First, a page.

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Tips To Being A Good Personal Injury Witness


Most personal injuries cases settle before trial. That means it’s unlikely that you will ever be a witness in trial. In fact, if your case settles even before a lawsuit is filed, you won’t even have to have a deposition taken.

Your Job Starts at Deposition

But if a lawsuit is filed, your job as a witness starts at your deposition. That’s because not only is the defendant or the insurance company evaluating what you say, but they are also evaluating how you will “come off” to a jury, should your case go all the way to trial.

That means that you should start thinking about being a “good witness” long before your trial date.

How to be a Good Witness 

Of course the best advice is to be yourself, and be genuine. You should never try to be someone that you’re not; the Defendant and the jury will see that immediately.

However, there are some points you can hit on that will help you be assessed as a good witness by the Defendant and the jury.

  1. Look at people when speaking to them – If you’re at a deposition, look up, use good body language, and at the attorney asking you questions. In trial, look at the jury, or at your attorney. Just like outside of the courtroom, people have a higher evaluation of witnesses who look up, are engaged, and who don’t mumble with their head down.
  2. Don’t ever lose your cool – This may be the biggest mistake witnesses make. The other side asks the victim tough questions, or challenges them, and they get rattled. In response, they get angry and defensive. A jury will pick up on that, and see you as hostile, angry, and unpleasant.
  3. Be talkative, but responsive – Just like a jury will look poorly on someone who mumbles in one word sentences, they also won’t take kindly to people who drone on, and get off topic. Keep your answers focused, and don’t go beyond what is asked of you.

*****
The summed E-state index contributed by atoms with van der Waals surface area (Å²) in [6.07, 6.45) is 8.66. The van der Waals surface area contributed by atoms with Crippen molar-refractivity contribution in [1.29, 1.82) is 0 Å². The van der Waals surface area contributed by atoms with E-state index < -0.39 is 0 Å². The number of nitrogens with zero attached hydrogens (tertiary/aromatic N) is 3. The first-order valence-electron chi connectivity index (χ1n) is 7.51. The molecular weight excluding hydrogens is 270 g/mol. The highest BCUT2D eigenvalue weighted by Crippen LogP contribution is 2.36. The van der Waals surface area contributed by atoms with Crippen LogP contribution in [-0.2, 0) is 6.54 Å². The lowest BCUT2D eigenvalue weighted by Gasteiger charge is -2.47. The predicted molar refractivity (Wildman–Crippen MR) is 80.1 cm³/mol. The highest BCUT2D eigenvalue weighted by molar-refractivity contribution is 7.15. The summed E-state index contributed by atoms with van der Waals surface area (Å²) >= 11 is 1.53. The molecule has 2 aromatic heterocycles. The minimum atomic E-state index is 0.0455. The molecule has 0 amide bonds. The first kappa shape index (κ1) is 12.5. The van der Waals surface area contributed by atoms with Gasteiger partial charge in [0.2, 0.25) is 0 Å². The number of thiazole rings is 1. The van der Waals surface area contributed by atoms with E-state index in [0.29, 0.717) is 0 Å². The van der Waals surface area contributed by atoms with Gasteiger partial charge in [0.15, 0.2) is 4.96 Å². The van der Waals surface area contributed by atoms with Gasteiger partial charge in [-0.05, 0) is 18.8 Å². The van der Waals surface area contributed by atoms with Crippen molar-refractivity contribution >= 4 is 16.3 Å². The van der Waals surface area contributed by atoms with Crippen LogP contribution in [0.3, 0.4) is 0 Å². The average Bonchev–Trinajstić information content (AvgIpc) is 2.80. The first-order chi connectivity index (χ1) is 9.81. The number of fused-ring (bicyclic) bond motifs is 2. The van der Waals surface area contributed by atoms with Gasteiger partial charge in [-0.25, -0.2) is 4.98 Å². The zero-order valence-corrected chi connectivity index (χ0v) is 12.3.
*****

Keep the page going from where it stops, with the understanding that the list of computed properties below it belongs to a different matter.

4. Know your facts – Certainly, you will be asked questions you don’t know the answer to. Additionally, you are certainly allowed to answer “I don’t know.” But you should know basic facts about your accident, your injuries, and your medical attention. Saying “I don’t know” to even the most basic questions will make a jury wonder if anything you say is based on accurate recollection.
  5. Fight for yourself – Yes, we did say that you shouldn’t be overly defensive or argumentative. But if you hear something you disagree with when you are being questioned, say it. If the other attorney mischaracterizes or misrepresents something you said, gently correct them. You don’t have to be a wallflower when being questioned.
  6. Don’t Exaggerate – You should never underestimate your pain, or try to make it sound like you’re better than you are. But the opposite is true; you also don’t want to overestimate, or exaggerate your pain, limitations, or how your injuries have affected you.

Schedule a consultation today with the Tampa personal injury attorneys at Barbas, Nunez, Sanders, Butler & Hovsepian to help you in your personal injury case, from start all the way to trial, if necessary.

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